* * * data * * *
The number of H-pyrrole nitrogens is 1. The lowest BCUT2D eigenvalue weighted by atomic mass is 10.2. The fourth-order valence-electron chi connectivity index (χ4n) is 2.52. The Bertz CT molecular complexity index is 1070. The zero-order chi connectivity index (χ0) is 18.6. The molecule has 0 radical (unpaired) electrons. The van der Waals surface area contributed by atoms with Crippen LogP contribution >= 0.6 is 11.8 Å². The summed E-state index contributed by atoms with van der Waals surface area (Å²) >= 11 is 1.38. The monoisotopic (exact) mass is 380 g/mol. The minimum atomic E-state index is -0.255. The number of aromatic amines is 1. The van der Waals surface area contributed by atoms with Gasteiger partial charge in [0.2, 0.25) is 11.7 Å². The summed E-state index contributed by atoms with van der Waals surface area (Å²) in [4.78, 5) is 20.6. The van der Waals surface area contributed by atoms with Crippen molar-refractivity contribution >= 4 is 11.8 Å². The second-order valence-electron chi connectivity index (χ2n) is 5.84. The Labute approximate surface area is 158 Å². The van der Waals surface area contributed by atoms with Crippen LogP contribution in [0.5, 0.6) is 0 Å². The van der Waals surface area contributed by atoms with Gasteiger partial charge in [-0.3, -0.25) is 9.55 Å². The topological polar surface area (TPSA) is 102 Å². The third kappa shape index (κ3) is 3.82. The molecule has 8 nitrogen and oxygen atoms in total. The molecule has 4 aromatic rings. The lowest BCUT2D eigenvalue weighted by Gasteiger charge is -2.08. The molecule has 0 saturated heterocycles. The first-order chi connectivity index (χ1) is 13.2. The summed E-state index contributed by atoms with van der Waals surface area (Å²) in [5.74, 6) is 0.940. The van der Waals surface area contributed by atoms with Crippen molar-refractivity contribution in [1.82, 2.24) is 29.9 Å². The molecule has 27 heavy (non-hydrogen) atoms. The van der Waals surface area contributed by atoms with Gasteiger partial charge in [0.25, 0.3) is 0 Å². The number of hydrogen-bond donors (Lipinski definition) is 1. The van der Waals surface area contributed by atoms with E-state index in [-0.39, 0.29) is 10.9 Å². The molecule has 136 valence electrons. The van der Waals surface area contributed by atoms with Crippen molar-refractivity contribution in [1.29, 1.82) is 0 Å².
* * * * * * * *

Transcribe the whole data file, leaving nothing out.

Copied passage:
The number of H-pyrrole nitrogens is 1. The lowest BCUT2D eigenvalue weighted by atomic mass is 10.2. The fourth-order valence-electron chi connectivity index (χ4n) is 2.52. The Bertz CT molecular complexity index is 1070. The zero-order chi connectivity index (χ0) is 18.6. The molecule has 0 radical (unpaired) electrons. The van der Waals surface area contributed by atoms with Crippen LogP contribution >= 0.6 is 11.8 Å². The summed E-state index contributed by atoms with van der Waals surface area (Å²) >= 11 is 1.38. The monoisotopic (exact) mass is 380 g/mol. The minimum atomic E-state index is -0.255. The number of aromatic amines is 1. The van der Waals surface area contributed by atoms with Gasteiger partial charge in [0.2, 0.25) is 11.7 Å². The summed E-state index contributed by atoms with van der Waals surface area (Å²) in [4.78, 5) is 20.6. The van der Waals surface area contributed by atoms with Crippen molar-refractivity contribution >= 4 is 11.8 Å². The second-order valence-electron chi connectivity index (χ2n) is 5.84. The Labute approximate surface area is 158 Å². The van der Waals surface area contributed by atoms with Crippen LogP contribution in [0.5, 0.6) is 0 Å². The van der Waals surface area contributed by atoms with Gasteiger partial charge in [-0.3, -0.25) is 9.55 Å². The topological polar surface area (TPSA) is 102 Å². The third kappa shape index (κ3) is 3.82. The molecule has 8 nitrogen and oxygen atoms in total. The molecule has 4 aromatic rings. The lowest BCUT2D eigenvalue weighted by Gasteiger charge is -2.08. The molecule has 0 saturated heterocycles. The first-order chi connectivity index (χ1) is 13.2. The summed E-state index contributed by atoms with van der Waals surface area (Å²) in [5.74, 6) is 0.940. The van der Waals surface area contributed by atoms with Crippen molar-refractivity contribution in [1.82, 2.24) is 29.9 Å². The molecule has 27 heavy (non-hydrogen) atoms. The van der Waals surface area contributed by atoms with Gasteiger partial charge in [0.25, 0.3) is 0 Å². The number of hydrogen-bond donors (Lipinski definition) is 1. The van der Waals surface area contributed by atoms with E-state index in [-0.39, 0.29) is 10.9 Å². The molecule has 136 valence electrons. The van der Waals surface area contributed by atoms with Crippen molar-refractivity contribution in [1.29, 1.82) is 0 Å².